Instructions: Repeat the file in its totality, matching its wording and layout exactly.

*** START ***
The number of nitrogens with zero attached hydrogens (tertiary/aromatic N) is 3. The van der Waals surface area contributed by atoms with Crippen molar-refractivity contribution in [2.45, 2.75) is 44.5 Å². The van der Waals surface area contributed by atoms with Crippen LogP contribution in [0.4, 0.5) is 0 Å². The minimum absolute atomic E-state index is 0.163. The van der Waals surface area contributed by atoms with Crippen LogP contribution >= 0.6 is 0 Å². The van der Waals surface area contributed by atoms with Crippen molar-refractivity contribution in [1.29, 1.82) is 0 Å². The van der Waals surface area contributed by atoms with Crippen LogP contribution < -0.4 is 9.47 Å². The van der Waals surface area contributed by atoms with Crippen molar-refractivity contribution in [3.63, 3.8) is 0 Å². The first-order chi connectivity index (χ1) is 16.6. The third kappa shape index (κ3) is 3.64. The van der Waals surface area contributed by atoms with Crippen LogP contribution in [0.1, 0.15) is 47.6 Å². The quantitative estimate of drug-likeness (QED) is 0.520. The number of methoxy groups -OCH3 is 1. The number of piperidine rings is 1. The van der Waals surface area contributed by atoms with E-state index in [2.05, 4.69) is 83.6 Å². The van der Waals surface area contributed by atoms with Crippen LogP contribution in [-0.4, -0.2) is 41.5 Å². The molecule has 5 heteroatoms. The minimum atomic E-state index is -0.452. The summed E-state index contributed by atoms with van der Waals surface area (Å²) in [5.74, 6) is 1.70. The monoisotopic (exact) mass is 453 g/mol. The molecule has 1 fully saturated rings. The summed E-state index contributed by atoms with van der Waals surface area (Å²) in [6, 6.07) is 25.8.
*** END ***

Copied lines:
The number of nitrogens with zero attached hydrogens (tertiary/aromatic N) is 3. The van der Waals surface area contributed by atoms with Crippen molar-refractivity contribution in [2.45, 2.75) is 44.5 Å². The van der Waals surface area contributed by atoms with Crippen LogP contribution in [0.4, 0.5) is 0 Å². The minimum absolute atomic E-state index is 0.163. The van der Waals surface area contributed by atoms with Crippen LogP contribution >= 0.6 is 0 Å². The van der Waals surface area contributed by atoms with Crippen molar-refractivity contribution in [1.29, 1.82) is 0 Å². The van der Waals surface area contributed by atoms with Crippen LogP contribution < -0.4 is 9.47 Å². The van der Waals surface area contributed by atoms with Crippen molar-refractivity contribution in [3.63, 3.8) is 0 Å². The first-order chi connectivity index (χ1) is 16.6. The third kappa shape index (κ3) is 3.64. The van der Waals surface area contributed by atoms with Crippen LogP contribution in [0.1, 0.15) is 47.6 Å². The quantitative estimate of drug-likeness (QED) is 0.520. The number of methoxy groups -OCH3 is 1. The number of piperidine rings is 1. The van der Waals surface area contributed by atoms with E-state index in [2.05, 4.69) is 83.6 Å². The van der Waals surface area contributed by atoms with Crippen LogP contribution in [-0.4, -0.2) is 41.5 Å². The molecule has 5 heteroatoms. The minimum atomic E-state index is -0.452. The summed E-state index contributed by atoms with van der Waals surface area (Å²) in [5.74, 6) is 1.70. The monoisotopic (exact) mass is 453 g/mol. The molecule has 1 fully saturated rings. The summed E-state index contributed by atoms with van der Waals surface area (Å²) in [6, 6.07) is 25.8.